Singapore has, over the last few years, attracted a steady stream of eager expats to its shores with the promise of high salaries, a ritzy lifestyle and a central location. Situated at the southern tip of the magnificent Malaysian peninsula, this city-state buzzes with a fascinating mix of nationalities and cultures. Apart from a relatively large sprinkling of expats from all over the world, the Lion City is locally populated by those of Chinese, Malay and Indian descent, making it one of the most richly diverse and cosmopolitan cities in the world.
Living in Singapore as an expat
Singapore's stable economy has resulted in some of the biggest names in business establishing regional headquarters in the country which, in turn, means plenty of jobs for qualified expats. Opportunities in finance, IT, education, pharmaceuticals and logistics, among other industries, await expats in Singapore.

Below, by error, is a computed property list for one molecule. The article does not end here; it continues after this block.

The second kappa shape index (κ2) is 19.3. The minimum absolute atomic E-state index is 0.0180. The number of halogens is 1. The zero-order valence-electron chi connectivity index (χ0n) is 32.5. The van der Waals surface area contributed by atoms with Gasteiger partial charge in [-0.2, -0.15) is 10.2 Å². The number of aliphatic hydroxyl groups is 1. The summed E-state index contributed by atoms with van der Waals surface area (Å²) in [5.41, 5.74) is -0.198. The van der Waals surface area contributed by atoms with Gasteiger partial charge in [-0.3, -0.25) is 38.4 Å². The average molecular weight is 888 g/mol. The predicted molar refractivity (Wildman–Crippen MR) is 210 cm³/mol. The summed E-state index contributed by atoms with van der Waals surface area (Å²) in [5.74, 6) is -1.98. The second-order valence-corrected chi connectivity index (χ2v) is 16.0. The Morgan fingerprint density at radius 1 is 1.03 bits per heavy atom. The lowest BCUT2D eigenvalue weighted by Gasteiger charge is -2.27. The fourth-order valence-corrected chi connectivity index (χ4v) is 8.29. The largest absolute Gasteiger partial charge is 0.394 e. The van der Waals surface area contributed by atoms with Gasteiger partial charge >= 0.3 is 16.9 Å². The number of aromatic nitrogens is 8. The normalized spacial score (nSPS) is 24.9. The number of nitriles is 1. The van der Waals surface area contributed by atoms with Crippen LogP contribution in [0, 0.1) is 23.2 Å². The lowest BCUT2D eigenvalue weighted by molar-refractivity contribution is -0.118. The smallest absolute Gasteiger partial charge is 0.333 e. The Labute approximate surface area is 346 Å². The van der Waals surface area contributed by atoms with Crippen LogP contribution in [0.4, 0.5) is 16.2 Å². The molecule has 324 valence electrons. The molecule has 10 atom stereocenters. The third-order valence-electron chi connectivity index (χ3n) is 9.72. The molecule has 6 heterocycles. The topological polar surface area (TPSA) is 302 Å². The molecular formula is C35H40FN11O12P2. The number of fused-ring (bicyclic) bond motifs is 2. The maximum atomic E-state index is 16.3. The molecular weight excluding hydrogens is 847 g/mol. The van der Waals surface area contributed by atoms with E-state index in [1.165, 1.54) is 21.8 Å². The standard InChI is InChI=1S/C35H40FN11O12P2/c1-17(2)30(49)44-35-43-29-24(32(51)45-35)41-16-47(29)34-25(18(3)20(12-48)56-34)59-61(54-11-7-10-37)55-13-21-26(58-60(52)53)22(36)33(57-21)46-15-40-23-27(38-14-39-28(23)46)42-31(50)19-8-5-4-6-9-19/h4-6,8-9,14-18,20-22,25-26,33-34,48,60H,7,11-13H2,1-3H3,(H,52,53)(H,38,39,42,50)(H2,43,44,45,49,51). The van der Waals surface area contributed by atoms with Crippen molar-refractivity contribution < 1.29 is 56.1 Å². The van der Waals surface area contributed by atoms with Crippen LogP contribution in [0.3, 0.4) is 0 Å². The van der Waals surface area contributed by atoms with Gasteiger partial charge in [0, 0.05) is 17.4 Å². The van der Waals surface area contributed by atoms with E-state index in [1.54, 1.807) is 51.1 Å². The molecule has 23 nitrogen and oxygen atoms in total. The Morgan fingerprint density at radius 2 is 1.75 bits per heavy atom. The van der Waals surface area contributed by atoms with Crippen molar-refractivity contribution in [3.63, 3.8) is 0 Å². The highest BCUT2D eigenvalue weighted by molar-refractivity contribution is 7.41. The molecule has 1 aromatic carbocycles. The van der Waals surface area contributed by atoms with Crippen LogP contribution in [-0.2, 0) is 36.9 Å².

Singapore further appeals to expats' sensibilities with its renowned efficiency, exemplary public transport system, communications infrastructure and healthcare facilities, as well as a local culture that promotes tolerance, harmony and respect.
Cost of living
One unavoidable fact of life in Singapore is its high cost of living. The ritzy lifestyle inevitably comes with a monstrous price tag, but it's also true that the city-state is home to a large percentage of high-earning expats, many of whom have much more disposable income than they might have been used to in their home countries, making the high cost of living manageable.